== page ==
"The reaction (to the paint store renovation) definitely got us going," Beth says. "We realized what we had a vision for; other people had a taste for."

The Svilands weren't sure what they were getting into when they called the city about taking on a project that might follow the paint store re-do in generating some economic excitement in Escanaba. The former DDA director suggested the old brewery. It was owned by an investor from Chicago when the Svilands went to check it out.

"Both Beth and I said, 'No way' at first," Matt recalls.

"But when we went inside ... We could see things were already there. You could tell it was going to make a beautiful conversion to loft apartments," Matt Sviland says. "The next visit we came with a tape measure and laid it out and thought it could work."

After nine months of negotiating, the building was theirs. That was the easy part.

"It's deceiving inside. Once you get in there it keeps going and going. The architecture is amazing," he says. "It's the sheer volume, the massiveness of the spaces, it just wows people."

While the Lofts on Ludington is a personal and professional accomplishment for the Svilands, it is part of a larger goal for Escanaba, the county seat of Delta County and the third largest city in the U.P.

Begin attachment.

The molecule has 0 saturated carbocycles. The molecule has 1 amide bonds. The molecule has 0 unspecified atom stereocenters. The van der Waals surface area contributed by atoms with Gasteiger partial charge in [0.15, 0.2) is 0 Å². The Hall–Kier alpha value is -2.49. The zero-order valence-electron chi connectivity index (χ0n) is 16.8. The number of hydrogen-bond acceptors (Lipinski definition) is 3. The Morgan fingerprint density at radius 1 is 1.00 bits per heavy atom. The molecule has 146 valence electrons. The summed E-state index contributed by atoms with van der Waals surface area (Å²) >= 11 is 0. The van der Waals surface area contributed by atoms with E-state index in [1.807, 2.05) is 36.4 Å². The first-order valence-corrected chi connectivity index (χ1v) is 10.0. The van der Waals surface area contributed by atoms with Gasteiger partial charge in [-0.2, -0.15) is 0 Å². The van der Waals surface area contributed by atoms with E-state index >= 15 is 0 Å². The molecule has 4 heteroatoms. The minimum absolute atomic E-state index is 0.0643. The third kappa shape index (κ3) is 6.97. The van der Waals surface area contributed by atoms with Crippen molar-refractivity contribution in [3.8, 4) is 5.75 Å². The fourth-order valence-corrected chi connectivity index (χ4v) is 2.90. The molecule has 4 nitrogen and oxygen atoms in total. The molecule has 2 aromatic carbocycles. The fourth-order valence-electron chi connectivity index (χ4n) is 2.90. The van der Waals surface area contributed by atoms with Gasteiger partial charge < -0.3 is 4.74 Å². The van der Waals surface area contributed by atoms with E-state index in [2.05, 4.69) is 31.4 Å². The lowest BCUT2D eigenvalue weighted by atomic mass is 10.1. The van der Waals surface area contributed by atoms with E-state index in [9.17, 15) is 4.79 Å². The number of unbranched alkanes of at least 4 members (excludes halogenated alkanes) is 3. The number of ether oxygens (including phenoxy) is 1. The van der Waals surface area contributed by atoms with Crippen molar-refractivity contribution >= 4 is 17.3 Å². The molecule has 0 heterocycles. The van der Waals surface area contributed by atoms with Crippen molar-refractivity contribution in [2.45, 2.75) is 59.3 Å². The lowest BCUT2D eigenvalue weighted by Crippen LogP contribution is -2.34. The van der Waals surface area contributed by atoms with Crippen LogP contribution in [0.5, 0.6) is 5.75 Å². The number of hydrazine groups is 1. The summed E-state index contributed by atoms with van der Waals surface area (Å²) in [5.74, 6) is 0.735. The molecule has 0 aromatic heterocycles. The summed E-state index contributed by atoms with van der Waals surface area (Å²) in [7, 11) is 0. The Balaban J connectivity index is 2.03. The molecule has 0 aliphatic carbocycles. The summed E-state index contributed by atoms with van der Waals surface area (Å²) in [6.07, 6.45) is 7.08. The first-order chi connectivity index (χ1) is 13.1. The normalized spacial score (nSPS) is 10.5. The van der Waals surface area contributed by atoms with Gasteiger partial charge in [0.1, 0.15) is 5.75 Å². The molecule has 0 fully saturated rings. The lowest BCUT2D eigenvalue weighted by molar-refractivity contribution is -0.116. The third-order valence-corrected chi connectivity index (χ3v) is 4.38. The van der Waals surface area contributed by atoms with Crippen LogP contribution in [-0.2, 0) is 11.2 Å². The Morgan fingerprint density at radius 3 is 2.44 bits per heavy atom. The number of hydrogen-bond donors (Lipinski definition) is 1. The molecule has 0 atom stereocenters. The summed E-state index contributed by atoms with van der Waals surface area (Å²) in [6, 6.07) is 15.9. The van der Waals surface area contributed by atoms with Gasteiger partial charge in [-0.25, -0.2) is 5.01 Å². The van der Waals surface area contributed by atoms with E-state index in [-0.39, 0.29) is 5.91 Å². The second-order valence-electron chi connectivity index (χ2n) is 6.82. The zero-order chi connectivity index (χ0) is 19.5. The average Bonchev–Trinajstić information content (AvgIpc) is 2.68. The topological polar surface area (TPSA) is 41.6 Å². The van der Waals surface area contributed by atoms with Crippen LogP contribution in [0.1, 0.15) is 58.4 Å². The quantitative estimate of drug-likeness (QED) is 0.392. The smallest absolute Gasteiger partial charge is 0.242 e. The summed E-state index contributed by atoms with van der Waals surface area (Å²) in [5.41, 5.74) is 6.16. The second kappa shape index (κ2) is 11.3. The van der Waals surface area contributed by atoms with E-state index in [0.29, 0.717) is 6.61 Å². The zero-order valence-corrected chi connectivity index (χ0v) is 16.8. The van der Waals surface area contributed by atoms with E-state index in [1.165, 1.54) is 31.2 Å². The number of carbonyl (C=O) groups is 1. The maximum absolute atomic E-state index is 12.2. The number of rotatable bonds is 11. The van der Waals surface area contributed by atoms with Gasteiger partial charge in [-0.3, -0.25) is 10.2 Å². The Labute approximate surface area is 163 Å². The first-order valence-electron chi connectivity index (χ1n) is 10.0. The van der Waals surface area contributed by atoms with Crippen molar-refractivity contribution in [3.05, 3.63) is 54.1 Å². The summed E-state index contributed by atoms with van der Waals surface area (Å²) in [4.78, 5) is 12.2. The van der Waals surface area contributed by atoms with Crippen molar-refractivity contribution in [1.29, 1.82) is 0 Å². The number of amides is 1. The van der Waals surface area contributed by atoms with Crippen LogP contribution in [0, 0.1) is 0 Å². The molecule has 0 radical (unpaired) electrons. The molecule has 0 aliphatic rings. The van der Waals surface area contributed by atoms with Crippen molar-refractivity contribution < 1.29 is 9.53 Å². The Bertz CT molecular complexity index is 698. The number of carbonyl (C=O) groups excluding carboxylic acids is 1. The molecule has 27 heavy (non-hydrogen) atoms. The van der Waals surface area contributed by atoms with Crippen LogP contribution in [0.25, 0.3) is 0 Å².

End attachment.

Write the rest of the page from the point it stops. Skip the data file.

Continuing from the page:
"I think it's going to be the anchor to downtown Escanaba's revitalization," says Escanaba City Manager James O'Toole.

"The rehabilitation and repurposing of this property is a huge step forward in Escanaba and Escanaba's downtown because it has taken an obsolete building and repurposed it for a better use, which will be a benefit not only to downtown but to all of Escanaba," O'Toole says.

O'Toole says the former Richter Brewing Company was a 1900s operation that was shut down by Prohibition. It later became the Delta Brewing Company before serving as a series of businesses until about a decade ago.

"It's the second-tallest building in town ... probably five-plus stories. It was in the heart of the city, and nothing was there," he says.

Often called the Delta Building--for the brewery that began operation in the early 1930s and painted its name on the side--the renovation project has received remarkable community support.

"It has been a huge part of pushing this forward," O'Toole says.

And the timing of other downtown improvements, including a facade enhancement program that funded seven major facade updates in the last few years with another six expected this year, "is fitting in hand in hand with our revitalization plans," he says.

O'Toole says the building was probably headed for demolition without the Svilands' intervention, along with help from organizations such as the Michigan Economic Development Corporation, the Michigan State Housing Development Authority and the Michigan State Historic Preservation Office. One crucial financial piece of the puzzle came in a $240,000 facade improvement grant, one of the largest in Michigan for a single building. Construction should be complete in November.

"Without these incentives this project would not have happened," O'Toole says.

Kim North Shine is a Detroit-area freelance writer.